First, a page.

With the cranks apart i cleaned out the bottom bracket, repacked it and threw a chain and wheel on the bike. Andrew gave it a quick test for sizing, seemed good to him.
At this point in the fall, sometime into mid or late october, i didn't actually have a pump for the machine. Well, more accurately, i didn't have a pump in oregon. I had one in philly (when i built the pump back east i bought two cause they were on sale). Since i was going east for thanksgiving anyway i figured i'd pick it up then. This meant, for the time being, that there wasn't much i could do with the bike machine. I had to have the pump to size the rebar that it would sit on top of. I should have let this stop me, but it didn't, from painting the machine prematurely. More welding was going to happen, but i got so ancy to do something that i just went ahead and painted it.
Even tossed on some red for style.
The height and stlye of handle bars made me think of a praying mantis, and so it was nicknamed.
Post thanksgiving i got back to the pump. I stripped the water pump of all of its electrical components, leaving the central magnet and axle intact. I then wrapped mountain tire tread around the magnet and constructed two braces for the pump to attach to.
Once i had that made i could then size the rebar support structure that would run along either side of the wheel. Fortunately old rebar was the single most plentiful resource in aprovecho's scrapyard, other than plastic irrigation pipes. I cut a couple of pieces, straightened them (almost all of it was pretty warped) and then re-bent it the specific angles i needed. Clamped it to the machine, tested the height, got it set and welded it on.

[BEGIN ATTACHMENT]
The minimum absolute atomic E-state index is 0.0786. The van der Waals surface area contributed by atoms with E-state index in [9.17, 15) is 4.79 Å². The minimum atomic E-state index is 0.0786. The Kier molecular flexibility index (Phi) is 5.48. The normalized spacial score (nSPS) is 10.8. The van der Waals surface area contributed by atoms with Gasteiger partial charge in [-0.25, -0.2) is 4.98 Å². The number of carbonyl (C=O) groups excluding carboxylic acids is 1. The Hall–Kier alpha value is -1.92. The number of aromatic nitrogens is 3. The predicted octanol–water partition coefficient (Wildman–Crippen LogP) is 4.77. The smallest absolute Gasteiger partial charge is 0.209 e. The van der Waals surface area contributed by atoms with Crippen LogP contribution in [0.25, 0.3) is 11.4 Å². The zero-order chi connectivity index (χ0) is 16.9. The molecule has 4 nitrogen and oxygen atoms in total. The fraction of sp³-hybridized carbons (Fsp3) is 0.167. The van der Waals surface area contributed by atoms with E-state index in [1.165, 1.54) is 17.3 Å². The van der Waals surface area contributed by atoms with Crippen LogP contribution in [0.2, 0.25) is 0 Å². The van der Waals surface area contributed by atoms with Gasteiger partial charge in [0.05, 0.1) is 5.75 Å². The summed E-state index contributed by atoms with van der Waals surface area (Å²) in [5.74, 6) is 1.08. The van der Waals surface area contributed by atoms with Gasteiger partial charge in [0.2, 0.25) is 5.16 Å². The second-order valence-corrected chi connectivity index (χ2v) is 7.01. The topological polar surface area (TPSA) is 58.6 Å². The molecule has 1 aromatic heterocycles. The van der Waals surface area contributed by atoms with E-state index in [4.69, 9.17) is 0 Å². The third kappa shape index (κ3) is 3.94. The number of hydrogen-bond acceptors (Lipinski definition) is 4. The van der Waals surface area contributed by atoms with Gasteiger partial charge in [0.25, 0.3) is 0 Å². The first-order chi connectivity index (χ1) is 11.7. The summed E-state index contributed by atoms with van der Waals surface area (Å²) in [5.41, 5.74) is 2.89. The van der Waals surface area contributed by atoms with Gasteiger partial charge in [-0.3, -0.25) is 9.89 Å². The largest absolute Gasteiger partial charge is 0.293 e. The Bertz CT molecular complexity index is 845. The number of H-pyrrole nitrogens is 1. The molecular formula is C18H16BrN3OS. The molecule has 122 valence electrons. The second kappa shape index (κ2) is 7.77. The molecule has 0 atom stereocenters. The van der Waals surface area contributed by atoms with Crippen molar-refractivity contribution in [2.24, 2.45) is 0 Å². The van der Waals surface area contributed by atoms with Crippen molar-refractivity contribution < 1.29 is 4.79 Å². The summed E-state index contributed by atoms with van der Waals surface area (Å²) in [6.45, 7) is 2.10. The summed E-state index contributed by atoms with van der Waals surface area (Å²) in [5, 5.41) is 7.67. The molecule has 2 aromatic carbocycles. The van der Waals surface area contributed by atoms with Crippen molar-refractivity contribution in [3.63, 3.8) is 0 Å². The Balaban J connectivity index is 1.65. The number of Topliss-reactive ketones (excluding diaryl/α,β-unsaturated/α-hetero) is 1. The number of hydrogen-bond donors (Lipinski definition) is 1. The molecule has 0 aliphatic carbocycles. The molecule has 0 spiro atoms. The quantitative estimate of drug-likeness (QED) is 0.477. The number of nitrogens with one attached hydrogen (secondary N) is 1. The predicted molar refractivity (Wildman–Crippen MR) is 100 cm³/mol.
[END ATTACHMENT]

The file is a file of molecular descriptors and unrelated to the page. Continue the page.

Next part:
With the rebar firmly in place i then welded the brackets of the pump to the rebar.
At the time this was built it wasn't clear where aprovecho was going to use it, so i held off on actually buying any pipes or fittings for it. Actually, it was almost a year before the pump got some pipes. Apro didn't identify how they wanted to use it, but later in my stay there i used it in demos for a couple of classes i taught. Here's a picture of it much later all set up.
The water pump, or mini-bomba as i had learned it in Guatemala, was enough like most of the other machines i'd made that its construction wasn't especially noteworthy or instructive for me. Plus i'd built two already, in pretty much the exact same manner. One thing i wish i knew more about was the actual mechanics of the pump, specifically its actual potential. My best guess was that it would work well to pressurize drip irrigation for blueberries, i also thought that it could be used to pump rain-caught water up to a holding tank on a roof. I did test it once, when i took one up to NY from Philly, it got a run at the Quaker Village. We had it at the base of 15 foot tall structure, my friend Dan biked (vigorously) while my other friend Pat climbed a ladder to the peak of the roof, stood tall and held the hose over his head. Easily over 20 ft. high, but it was pretty tough, Dan ran it for a few minutes, moved probably about 3 gallons of water. But 50 or 100? Probably not, even for Dan who's in really good shape.